Loraine Frederick notes that this was a general merchandise store, operated by Murphy Durden, and later by Jack Johnson.
Martha P. Youngblood writes: This is another place I remember well from my childhood! Mama and I would visit Miss Dee (Horton) during the summer on some of our rambles to Mt. Zion Church to check on the family headstones. Always had a ball listening to the two of them talk.
Norristown was a busy place at one time. There were now fewer four stores, a post office, an agricultural warehouse, and a theatre in its heyday. Today, none are open, but what remains is one of the most intact “ghost towns” in all of South Georgia.
When I photographed this landmark, it was already beginning to collapse. As of 2016, I imagine it must be gone.
It was likely the busiest place in Norristown during the harvest.
Besides its link to Norristown’s agricultural past, the warehouse was used for advertising. Two Coca-Cola murals adorned either side of the building.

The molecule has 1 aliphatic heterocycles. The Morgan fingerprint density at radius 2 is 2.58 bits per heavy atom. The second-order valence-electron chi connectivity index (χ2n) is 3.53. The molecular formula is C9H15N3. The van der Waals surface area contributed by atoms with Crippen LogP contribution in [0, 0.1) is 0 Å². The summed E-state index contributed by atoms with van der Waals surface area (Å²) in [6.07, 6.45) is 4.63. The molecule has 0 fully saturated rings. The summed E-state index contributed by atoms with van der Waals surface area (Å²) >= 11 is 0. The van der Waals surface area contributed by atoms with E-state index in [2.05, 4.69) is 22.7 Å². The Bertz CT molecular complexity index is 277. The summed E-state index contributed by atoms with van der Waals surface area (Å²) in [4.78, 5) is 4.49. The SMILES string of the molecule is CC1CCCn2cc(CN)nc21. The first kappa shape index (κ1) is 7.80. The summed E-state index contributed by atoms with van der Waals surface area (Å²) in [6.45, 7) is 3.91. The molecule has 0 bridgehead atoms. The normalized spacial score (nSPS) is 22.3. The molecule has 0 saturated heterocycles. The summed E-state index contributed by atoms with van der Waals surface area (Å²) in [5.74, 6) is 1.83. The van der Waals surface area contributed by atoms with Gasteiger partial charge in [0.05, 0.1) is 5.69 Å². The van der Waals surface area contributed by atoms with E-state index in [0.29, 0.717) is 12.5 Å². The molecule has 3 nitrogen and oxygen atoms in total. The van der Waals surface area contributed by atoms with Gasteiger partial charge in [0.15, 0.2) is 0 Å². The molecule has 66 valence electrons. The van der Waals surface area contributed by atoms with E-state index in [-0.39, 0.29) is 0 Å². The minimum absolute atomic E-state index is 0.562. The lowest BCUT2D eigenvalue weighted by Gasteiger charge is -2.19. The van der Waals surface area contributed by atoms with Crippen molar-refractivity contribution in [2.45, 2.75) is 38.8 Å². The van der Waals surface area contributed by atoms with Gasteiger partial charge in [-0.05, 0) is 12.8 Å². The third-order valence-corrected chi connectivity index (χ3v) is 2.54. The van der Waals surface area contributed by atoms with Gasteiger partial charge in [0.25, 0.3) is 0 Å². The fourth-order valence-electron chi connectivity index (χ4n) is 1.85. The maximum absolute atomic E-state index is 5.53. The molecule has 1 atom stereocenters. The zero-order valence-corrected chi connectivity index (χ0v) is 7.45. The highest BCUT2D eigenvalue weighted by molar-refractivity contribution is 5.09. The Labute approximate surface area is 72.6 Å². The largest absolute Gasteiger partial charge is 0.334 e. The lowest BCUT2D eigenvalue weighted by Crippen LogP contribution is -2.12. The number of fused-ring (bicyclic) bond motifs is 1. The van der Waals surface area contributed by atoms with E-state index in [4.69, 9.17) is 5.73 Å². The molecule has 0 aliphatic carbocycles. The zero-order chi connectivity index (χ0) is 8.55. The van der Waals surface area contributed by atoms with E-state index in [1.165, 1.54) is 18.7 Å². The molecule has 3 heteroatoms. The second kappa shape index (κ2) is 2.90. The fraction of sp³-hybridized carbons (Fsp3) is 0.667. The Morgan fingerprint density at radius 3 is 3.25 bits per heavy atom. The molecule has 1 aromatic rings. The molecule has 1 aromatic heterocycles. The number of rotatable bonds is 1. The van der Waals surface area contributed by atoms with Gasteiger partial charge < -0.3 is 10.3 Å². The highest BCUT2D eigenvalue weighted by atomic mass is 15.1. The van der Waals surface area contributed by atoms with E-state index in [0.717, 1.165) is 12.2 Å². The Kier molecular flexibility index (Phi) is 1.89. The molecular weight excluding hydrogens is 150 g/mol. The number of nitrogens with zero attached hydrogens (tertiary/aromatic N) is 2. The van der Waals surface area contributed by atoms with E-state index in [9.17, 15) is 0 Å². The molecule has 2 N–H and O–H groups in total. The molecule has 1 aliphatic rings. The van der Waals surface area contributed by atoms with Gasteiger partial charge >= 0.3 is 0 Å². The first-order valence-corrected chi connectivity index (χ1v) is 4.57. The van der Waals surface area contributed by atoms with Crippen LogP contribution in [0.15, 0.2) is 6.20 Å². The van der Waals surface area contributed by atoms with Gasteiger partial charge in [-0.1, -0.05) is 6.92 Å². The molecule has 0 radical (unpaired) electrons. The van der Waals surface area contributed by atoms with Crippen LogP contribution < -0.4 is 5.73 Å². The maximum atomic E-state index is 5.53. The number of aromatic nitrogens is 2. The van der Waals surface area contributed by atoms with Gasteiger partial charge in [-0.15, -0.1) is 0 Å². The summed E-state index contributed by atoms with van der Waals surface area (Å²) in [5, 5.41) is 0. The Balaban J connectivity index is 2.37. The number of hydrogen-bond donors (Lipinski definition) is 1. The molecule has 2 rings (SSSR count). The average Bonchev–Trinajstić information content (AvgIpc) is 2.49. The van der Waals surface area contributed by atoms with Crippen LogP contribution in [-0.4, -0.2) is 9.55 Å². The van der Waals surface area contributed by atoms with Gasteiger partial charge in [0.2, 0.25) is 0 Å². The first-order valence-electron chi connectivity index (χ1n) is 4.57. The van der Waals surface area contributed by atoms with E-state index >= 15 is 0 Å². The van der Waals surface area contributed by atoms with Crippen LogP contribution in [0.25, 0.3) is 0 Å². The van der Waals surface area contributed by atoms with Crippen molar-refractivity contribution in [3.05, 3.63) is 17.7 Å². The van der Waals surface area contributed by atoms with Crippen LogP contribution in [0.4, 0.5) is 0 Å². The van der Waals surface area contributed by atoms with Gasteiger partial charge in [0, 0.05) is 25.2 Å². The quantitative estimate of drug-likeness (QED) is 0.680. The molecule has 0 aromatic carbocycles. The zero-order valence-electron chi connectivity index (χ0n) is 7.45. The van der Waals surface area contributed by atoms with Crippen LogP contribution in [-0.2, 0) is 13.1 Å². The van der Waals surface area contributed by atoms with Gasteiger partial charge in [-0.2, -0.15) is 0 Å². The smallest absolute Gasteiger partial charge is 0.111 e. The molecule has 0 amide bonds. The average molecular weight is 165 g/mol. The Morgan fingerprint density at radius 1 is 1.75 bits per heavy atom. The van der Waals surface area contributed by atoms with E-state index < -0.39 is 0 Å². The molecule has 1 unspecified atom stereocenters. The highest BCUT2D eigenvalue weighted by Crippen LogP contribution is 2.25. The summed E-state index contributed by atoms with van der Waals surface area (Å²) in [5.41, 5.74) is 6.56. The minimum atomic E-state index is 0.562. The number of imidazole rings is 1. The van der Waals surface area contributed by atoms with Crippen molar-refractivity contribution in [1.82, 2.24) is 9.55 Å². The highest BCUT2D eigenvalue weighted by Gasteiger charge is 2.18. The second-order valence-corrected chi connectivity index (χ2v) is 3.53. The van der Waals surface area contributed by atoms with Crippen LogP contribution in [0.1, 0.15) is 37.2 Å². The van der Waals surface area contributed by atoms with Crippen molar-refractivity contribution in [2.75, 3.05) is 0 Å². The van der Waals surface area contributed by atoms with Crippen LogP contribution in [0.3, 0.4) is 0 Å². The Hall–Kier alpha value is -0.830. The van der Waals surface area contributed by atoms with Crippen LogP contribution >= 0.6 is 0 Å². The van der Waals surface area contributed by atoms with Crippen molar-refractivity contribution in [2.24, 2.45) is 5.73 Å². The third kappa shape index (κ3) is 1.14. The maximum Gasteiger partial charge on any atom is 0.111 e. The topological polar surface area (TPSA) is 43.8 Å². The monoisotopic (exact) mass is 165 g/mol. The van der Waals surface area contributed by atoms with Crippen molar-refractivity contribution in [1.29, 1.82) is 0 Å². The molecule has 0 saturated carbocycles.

And there’s even a local sign, for Dee Horton’s Grocery.
This is best known as Johnson’s Grocery and the Norristown Post Office. Johnson’s Grocery and Horton’s Grocery were run by sisters, Eloise Johnson and Dee Horton. Both stores were open until just a few years ago. Art Chance notes: It has some hints of railroad architecture and I’m thinking it might be what once was the Bruton and Pineora Railroad depot in Norristown. Yeah, Norristown once had railroad service! You could go east as far as Statesboro and west to Dublin and there connect with larger roads and the whole wide world.
I do agree that it has hints of railroad architecture, and a connection to such a rare shortline would be fascinating.